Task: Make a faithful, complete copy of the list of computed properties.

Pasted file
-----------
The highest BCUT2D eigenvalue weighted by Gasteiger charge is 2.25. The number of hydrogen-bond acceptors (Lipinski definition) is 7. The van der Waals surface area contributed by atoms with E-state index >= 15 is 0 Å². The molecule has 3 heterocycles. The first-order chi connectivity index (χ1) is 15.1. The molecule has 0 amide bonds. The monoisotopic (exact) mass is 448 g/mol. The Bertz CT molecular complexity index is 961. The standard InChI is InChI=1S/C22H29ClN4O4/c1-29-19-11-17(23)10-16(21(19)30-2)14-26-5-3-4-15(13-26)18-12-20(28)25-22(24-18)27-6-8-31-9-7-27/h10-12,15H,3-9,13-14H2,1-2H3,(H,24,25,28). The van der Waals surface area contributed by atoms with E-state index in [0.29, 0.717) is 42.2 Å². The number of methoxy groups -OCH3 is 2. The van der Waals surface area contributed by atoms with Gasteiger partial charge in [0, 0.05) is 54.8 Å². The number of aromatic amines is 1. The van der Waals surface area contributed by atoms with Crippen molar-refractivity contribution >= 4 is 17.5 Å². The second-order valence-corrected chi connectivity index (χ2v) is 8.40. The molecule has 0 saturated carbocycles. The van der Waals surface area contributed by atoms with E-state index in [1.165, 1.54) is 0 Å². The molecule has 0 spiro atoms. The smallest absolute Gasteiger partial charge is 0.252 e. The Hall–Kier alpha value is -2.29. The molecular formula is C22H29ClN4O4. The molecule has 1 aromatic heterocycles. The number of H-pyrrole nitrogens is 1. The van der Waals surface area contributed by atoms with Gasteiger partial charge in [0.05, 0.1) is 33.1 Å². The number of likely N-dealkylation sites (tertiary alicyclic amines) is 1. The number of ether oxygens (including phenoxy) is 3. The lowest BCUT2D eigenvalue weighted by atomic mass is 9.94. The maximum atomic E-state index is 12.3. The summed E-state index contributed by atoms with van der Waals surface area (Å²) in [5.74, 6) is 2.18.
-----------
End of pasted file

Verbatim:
The highest BCUT2D eigenvalue weighted by Gasteiger charge is 2.25. The number of hydrogen-bond acceptors (Lipinski definition) is 7. The van der Waals surface area contributed by atoms with E-state index >= 15 is 0 Å². The molecule has 3 heterocycles. The first-order chi connectivity index (χ1) is 15.1. The molecule has 0 amide bonds. The monoisotopic (exact) mass is 448 g/mol. The Bertz CT molecular complexity index is 961. The standard InChI is InChI=1S/C22H29ClN4O4/c1-29-19-11-17(23)10-16(21(19)30-2)14-26-5-3-4-15(13-26)18-12-20(28)25-22(24-18)27-6-8-31-9-7-27/h10-12,15H,3-9,13-14H2,1-2H3,(H,24,25,28). The van der Waals surface area contributed by atoms with E-state index in [0.29, 0.717) is 42.2 Å². The number of methoxy groups -OCH3 is 2. The van der Waals surface area contributed by atoms with Gasteiger partial charge in [0, 0.05) is 54.8 Å². The number of aromatic amines is 1. The van der Waals surface area contributed by atoms with Crippen molar-refractivity contribution >= 4 is 17.5 Å². The second-order valence-corrected chi connectivity index (χ2v) is 8.40. The molecule has 0 saturated carbocycles. The van der Waals surface area contributed by atoms with E-state index in [1.165, 1.54) is 0 Å². The molecule has 0 spiro atoms. The smallest absolute Gasteiger partial charge is 0.252 e. The Hall–Kier alpha value is -2.29. The molecular formula is C22H29ClN4O4. The molecule has 1 aromatic heterocycles. The number of H-pyrrole nitrogens is 1. The van der Waals surface area contributed by atoms with Gasteiger partial charge in [0.05, 0.1) is 33.1 Å². The number of likely N-dealkylation sites (tertiary alicyclic amines) is 1. The number of ether oxygens (including phenoxy) is 3. The lowest BCUT2D eigenvalue weighted by atomic mass is 9.94. The maximum atomic E-state index is 12.3. The summed E-state index contributed by atoms with van der Waals surface area (Å²) in [5.74, 6) is 2.18.